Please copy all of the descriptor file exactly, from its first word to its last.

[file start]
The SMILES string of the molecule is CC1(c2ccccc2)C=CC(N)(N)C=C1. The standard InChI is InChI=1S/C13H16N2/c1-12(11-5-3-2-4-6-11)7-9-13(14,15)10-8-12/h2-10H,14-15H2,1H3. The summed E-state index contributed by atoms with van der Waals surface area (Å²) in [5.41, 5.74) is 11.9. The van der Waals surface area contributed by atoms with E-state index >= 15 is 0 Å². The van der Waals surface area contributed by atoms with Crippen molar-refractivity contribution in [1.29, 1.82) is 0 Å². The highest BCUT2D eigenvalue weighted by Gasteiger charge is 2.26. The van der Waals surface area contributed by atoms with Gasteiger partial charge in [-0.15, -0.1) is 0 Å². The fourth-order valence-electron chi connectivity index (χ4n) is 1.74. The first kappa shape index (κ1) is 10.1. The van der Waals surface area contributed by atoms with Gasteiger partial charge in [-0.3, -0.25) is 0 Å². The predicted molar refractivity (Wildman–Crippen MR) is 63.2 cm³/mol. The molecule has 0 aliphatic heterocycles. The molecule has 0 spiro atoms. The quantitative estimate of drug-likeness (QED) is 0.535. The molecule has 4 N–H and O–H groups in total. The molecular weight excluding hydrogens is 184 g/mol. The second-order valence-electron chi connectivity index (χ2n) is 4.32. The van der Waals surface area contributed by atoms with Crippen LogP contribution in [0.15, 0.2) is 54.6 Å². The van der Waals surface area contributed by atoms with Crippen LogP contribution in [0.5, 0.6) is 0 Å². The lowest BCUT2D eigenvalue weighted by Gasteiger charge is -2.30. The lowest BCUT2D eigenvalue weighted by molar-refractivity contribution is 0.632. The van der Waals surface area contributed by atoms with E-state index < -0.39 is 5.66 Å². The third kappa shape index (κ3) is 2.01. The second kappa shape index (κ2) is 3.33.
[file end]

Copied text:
The SMILES string of the molecule is CC1(c2ccccc2)C=CC(N)(N)C=C1. The standard InChI is InChI=1S/C13H16N2/c1-12(11-5-3-2-4-6-11)7-9-13(14,15)10-8-12/h2-10H,14-15H2,1H3. The summed E-state index contributed by atoms with van der Waals surface area (Å²) in [5.41, 5.74) is 11.9. The van der Waals surface area contributed by atoms with E-state index >= 15 is 0 Å². The van der Waals surface area contributed by atoms with Crippen molar-refractivity contribution in [1.29, 1.82) is 0 Å². The highest BCUT2D eigenvalue weighted by Gasteiger charge is 2.26. The van der Waals surface area contributed by atoms with Gasteiger partial charge in [-0.15, -0.1) is 0 Å². The fourth-order valence-electron chi connectivity index (χ4n) is 1.74. The first kappa shape index (κ1) is 10.1. The van der Waals surface area contributed by atoms with Gasteiger partial charge in [-0.3, -0.25) is 0 Å². The predicted molar refractivity (Wildman–Crippen MR) is 63.2 cm³/mol. The molecule has 0 aliphatic heterocycles. The molecule has 0 spiro atoms. The quantitative estimate of drug-likeness (QED) is 0.535. The molecule has 4 N–H and O–H groups in total. The molecular weight excluding hydrogens is 184 g/mol. The second-order valence-electron chi connectivity index (χ2n) is 4.32. The van der Waals surface area contributed by atoms with Crippen LogP contribution in [0.15, 0.2) is 54.6 Å². The van der Waals surface area contributed by atoms with Crippen LogP contribution in [0.5, 0.6) is 0 Å². The lowest BCUT2D eigenvalue weighted by Gasteiger charge is -2.30. The lowest BCUT2D eigenvalue weighted by molar-refractivity contribution is 0.632. The van der Waals surface area contributed by atoms with E-state index < -0.39 is 5.66 Å². The third kappa shape index (κ3) is 2.01. The second kappa shape index (κ2) is 3.33.